Ragebait: Clickbait’s Evil Twin



If you’d give me a moment, I’d like to talk to you about Captain America as a Hydra agent. Those of you who already know about this twist may already be feeling your blood boil. To sum up, a recent Captain America comic had a twist ending that revealed Captain America had been a secret agent for the nazi organisation Hydra all along. (Or not, because of something something Red Skull)

As much as there is to talk about this godawful twist, I’m not going to. Instead, I’m going to discuss all the articles I’ve seen halfheartedly praising said twist.

Despite getting so much negative backlash, many websites have released articles praising the twist, claiming it to be a masterpiece of writing. Some angry commenters often suggest these writers are getting paid by the folks at Marvel behind this terrible twist, in order to win fans over to the dark side. While that may sound plausible, I doubt that’s the case for one simple reason: Marvel doesn’t need to pay the writers of these articles. They just need to rely on the magic of a thing I like to call Ragebait.

Ragebait is effectively Clickbait’s evil twin. While clickbait uses catchy headlines to entice people’s curiosity in the most shameless way possible, ragebait uses catchy headlines to make people angry-so angry they’re going to read it all then vent in the comments section. Ragebait is taking a controversial topic, and displaying it to everyone while saying “You mad bro?” And everyone takes the bait, vents at the writer while giving them all the attention they want, even if it is negative.

Now, don’t get me wrong, this does not apply to every single article that praises something with negative press, or criticises something with positive press. Anyone has the right to write down their opinions that go against the status quo, and sometimes it’s fascinating to read well thought out pieces that criticise a beloved piece of work, or vice versa.

Ragebait, however, is not about freedom of expression or going against the status quo. Ragebait, like clickbait, is always written with page views and attention in mind. More often than not, you can tell the writer barely even supports or believes what they’re saying. They are simply saying it to grind people’s gears and rake in angry hate-views.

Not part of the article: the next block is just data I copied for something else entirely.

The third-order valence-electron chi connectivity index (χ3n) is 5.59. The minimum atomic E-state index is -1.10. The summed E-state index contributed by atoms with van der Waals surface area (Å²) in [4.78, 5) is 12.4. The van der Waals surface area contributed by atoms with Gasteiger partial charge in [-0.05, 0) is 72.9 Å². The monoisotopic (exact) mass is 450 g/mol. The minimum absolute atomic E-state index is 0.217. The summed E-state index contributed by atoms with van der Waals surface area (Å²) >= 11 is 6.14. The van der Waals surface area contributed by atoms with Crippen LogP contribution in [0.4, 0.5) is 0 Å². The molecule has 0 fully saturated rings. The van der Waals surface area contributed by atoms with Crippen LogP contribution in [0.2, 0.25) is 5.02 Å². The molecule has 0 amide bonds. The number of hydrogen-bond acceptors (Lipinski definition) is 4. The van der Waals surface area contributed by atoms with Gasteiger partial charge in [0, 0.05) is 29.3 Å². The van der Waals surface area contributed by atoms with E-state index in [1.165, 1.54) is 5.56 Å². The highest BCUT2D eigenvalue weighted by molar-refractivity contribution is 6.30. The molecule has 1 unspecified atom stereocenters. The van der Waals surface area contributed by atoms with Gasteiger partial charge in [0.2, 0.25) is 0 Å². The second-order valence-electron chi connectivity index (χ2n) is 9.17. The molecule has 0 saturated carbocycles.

So, why am I talking about this? Because every single time I see an obvious ragebait article online, the people in the comments always have the same reaction: anger, accusations of clickbait, and often statements along the lines of “this website is going downhill!”.

It’s the last part I’m most concerned about. People often make accusations of a drop in quality when websites turn to manipulative clickbait. These people have a valid point, but they are going about it all wrong. Simply by drawing attention to it, through views, comments, or sharing on facebook with a rebuttal attached to it; you are giving the writers what they want. Worse still, you’re justifying the use of ragebait. Those who create ragebait don’t see a comments section and think “oh no, thousands of commenters hate my article and views”. They look at the comments and think “wow, two thousand comments! That’s over five times the amount on my reasonable reviews!”

What is the best way to prevent ragebait then? Well, before you ever click on the title of an article because it triggered some sort of anger in your head, think really hard about it: are you really going to have your views changed by some article on the internet? If the answer is absolutely not, then don’t bother.

If your answer is “well, maybe if it was well written enough”, or “no, but I’m interested in seeing the other side’s point”, then click away.

If the writer of the article seems passionate about it, provides a thought out argument that clearly shows valid research, then by all means start a debate with them. If the writer sounds as though they couldn’t care less, or if they sound passionate but are simply pulling arguments/evidence out of their ass, then close the tab and don’t go back. Any counter argument you could possibly give is going to be drowned out by the message of “any publicity is good publicity, and this article is giving me a lot of publicity”.

The internet has often been plagued by things that attempt to capture people’s attention that actually just end up annoying them and nothing more. This is what killed the pop up ad. This will hopefully kill the autoplay ad. But, sadly, clickbait now has a defence against people’s annoyance in the form of ragebait. The only way to kill these annoying attention seekers is by simply not giving them attention. And unless we stop responding to clickbait and its evil twin, it will not be going away any time soon.


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